Acquitted again by Senate, Trump still a powerful force in Republican politics

Acquitted again by Senate, Trump still a powerful force in Republican politics

Attorney Michael van der Veen, lawyer for former U.S. President Donald Trump, smiles after speaking to members of the media after the Senate voted to acquit former President Trump during his impeachment trial in Washington, U.S. on Saturday.

 

WASHINGTON--It is still Donald Trump's Republican Party - at least for now.


The vote by 43 of the 50 Republican senators to acquit Trump on the charge of inciting last month's deadly riot at the U.S. Capitol, with only seven voting for conviction, highlights just how powerful a grip he has on the party he remade in his image over the past five years. The former president, who has largely stayed out of sight at his Florida home since leaving the White House on Jan. 20, commands fervent loyalty among his supporters, forcing most Republican politicians to pledge their fealty and fear his wrath.
But after two impeachments, months of false claims that his election loss to Democrat Joe Biden was rigged, and an assault on the U.S. Capitol by his supporters that left five people dead, Trump is also political poison in many of the swing districts that often decide American elections. That leaves Republicans in a precarious position as they try to forge a winning coalition in the 2022 elections for control of Congress and a 2024 White House race that might include Trump as a candidate.
"It's hard to imagine Republicans winning national elections without Trump supporters anytime soon," said Alex Conant, a Republican strategist and aide to Senator Marco Rubio during his 2016 presidential primary race against Trump.
"The party is facing a real Catch 22: it can't win with Trump but it's obvious it can't win without him either," he said.
Trump has not signalled his long-range political plans for after the trial, although he has publicly hinted at another run for the White House and he is reportedly keen to help primary challengers to Republicans in Congress who voted to impeach or convict him.
"Whether he does run again is up to him, but he's still going to have an enormous amount of influence on both the direction of the policy and also in evaluating who is a serious standard-bearer for that message," one adviser said. "You can call it a kingmaker or whatever you want to call it."
Trump has maintained strong support from Republicans in polls even since the Jan. 6 attack on the Capitol. Just days after the riot, a Reuters/Ipsos poll found 70% of Republicans still approved of Trump's job performance, and a later poll found a similar percentage believed he should be allowed to run for office again.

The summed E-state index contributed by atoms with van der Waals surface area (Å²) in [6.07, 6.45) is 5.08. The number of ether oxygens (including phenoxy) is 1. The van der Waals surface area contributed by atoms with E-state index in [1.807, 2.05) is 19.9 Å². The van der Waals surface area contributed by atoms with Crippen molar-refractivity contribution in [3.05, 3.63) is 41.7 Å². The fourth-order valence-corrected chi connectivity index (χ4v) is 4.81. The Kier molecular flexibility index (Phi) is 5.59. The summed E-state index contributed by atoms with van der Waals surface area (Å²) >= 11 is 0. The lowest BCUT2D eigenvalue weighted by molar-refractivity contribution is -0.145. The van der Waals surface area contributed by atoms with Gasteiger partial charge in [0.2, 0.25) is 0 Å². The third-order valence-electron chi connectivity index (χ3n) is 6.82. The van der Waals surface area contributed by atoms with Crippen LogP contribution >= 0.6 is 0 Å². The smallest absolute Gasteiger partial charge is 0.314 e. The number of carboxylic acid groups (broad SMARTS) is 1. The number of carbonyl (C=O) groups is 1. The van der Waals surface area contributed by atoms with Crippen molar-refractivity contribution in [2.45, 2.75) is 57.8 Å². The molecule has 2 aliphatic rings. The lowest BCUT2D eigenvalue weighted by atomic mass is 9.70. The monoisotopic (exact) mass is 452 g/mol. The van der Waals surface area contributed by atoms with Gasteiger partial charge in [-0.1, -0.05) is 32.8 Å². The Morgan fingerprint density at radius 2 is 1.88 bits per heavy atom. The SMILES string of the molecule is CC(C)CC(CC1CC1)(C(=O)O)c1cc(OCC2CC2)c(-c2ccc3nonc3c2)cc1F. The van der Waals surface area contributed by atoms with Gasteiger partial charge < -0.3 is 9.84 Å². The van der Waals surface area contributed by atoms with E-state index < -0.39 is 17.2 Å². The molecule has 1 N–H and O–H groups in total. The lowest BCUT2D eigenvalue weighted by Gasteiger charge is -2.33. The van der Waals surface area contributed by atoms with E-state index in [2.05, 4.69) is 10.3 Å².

But outside his party he is unpopular. A new Ipsos poll published on Saturday showed that 71% of Americans believed Trump was at least partially responsible for starting the assault on the Capitol. Fifty percent believed he should be convicted in the Senate with 38% opposed and 12% unsure.
Trump's defenders in the Senate argued that the trial was unconstitutional because Trump had already left office and that his remarks ahead of the riot were protected by the constitutional right to free speech. But a majority of senators including seven Republicans rejected that view.
Democrats said many Republican senators were afraid to vote with their conscience to convict Trump out of fear of retribution from his supporters. "If this vote was taken in secret, there would be a conviction," Democratic Senator Richard Blumenthal said.
Senate Minority Leader Mitch McConnell was among the Republicans who voted to acquit Trump on Saturday, though he later slammed the former president as "practically and morally responsible" for provoking the violence. His position illustrated how some Republican leaders are trying to distance themselves from Trump and limit his influence without triggering the full-blown fury of Trump and his supporters.
McConnell's words will not help the Republican party in the 2022 mid-term congressional elections, Trump ally Senator Lindsey Graham, who wants to unite the party under Trump's banner, said on Sunday. "I think Senator McConnell's speech, he got a load off his chest obviously, but unfortunately he put a load on the back of Republicans," Graham told Fox News Sunday. Republican candidates in 2022 will inevitably be asked what they thought of McConnell's denunciation of Trump's actions, Graham said.
But Maryland Governor Larry Hogan, a moderate Republican, said there will be a big fight for the soul of the party. "I think we've got to move on from the cult of Donald Trump and return to the basic principles that the party's always stood for," Hogan told NBC's "Meet the Press".